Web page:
But there is a term to the flight of the most soaring elan. It is likely, after a while, to come back broken-winged and resign itself to barn-yard bounds. National judgments cannot remain for long above individual feelings; and you cannot get a national "tone" out of anything less than a whole nation. The really interesting thing, therefore, was to see, as the war went on, and grew into a calamity unheard of in human annals, how the French spirit would meet it, and what virtues extract from it.

The war has been a calamity unheard of; but France has never been afraid of the unheard of. No race has ever yet so audaciously dispensed with old precedents; as none has ever so revered their relics. It is a great strength to be able to walk without the support of analogies; and France has always shown that strength in times of crisis. The absorbing question, as the war went on, was to discover how far down into the people this intellectual audacity penetrated, how instinctive it had become, and how it would endure the strain of prolonged inaction.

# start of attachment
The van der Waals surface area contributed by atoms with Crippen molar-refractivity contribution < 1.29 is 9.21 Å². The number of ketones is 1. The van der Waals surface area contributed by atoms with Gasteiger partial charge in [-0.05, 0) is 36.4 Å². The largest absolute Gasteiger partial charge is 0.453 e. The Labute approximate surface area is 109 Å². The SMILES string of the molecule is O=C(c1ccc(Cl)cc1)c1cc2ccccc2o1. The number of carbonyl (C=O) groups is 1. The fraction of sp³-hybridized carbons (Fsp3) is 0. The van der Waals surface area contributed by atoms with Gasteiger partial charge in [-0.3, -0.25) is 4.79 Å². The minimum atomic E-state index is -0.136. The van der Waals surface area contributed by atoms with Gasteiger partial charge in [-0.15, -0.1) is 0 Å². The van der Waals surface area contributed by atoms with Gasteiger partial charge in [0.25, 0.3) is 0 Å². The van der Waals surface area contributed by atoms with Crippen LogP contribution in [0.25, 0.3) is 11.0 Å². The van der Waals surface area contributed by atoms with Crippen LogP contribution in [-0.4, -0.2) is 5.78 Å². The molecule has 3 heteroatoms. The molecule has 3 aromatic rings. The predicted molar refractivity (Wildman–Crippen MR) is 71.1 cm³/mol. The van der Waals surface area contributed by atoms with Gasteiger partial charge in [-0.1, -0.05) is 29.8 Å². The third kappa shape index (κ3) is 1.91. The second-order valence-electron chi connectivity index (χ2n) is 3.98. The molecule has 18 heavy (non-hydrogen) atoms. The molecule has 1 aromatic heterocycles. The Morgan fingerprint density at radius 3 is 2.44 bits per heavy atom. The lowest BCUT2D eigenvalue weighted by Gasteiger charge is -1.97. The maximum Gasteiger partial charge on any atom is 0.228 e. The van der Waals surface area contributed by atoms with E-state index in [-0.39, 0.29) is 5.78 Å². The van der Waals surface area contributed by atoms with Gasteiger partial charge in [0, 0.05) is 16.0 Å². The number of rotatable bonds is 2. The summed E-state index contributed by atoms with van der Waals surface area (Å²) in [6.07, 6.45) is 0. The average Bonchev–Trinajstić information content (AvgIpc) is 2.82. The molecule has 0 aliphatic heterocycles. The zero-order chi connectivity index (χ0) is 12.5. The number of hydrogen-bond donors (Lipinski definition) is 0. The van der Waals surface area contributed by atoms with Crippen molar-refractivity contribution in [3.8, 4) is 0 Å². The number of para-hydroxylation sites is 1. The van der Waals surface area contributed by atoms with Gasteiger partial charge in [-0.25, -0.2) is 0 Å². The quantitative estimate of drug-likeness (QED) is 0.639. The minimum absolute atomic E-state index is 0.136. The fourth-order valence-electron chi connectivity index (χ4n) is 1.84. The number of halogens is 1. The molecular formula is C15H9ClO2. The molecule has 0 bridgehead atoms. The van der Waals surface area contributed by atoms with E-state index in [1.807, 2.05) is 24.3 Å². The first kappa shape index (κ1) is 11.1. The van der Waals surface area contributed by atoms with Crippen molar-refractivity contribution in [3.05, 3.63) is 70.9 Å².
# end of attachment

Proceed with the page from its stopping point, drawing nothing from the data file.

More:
There was never much doubt about the army. When a warlike race has an invader on its soil, the men holding back the invader can never be said to be inactive. But behind the army were the waiting millions to whom that long motionless line in the trenches might gradually have become a mere condition of thought, an accepted limitation to all sorts of activities and pleasures. The danger was that such a war—static, dogged, uneventful—might gradually cramp instead of enlarging the mood of the lookers-on. Conscription, of course, was there to minimize this danger. Every one was sharing alike in the glory and the woe. But the glory was not of a kind to penetrate or dazzle. It requires more imagination to see the halo around tenacity than around dash; and the French still cling to the view that they are, so to speak, the patentees and proprietors of dash, and much less at home with his dull drudge of a partner. So there was reason to fear, in the long run, a gradual but irresistible disintegration, not of public opinion, but of something subtler and more fundamental: public sentiment. It was possible that civilian France, while collectively seeming to remain at the same height, might individually deteriorate and diminish in its attitude toward the war.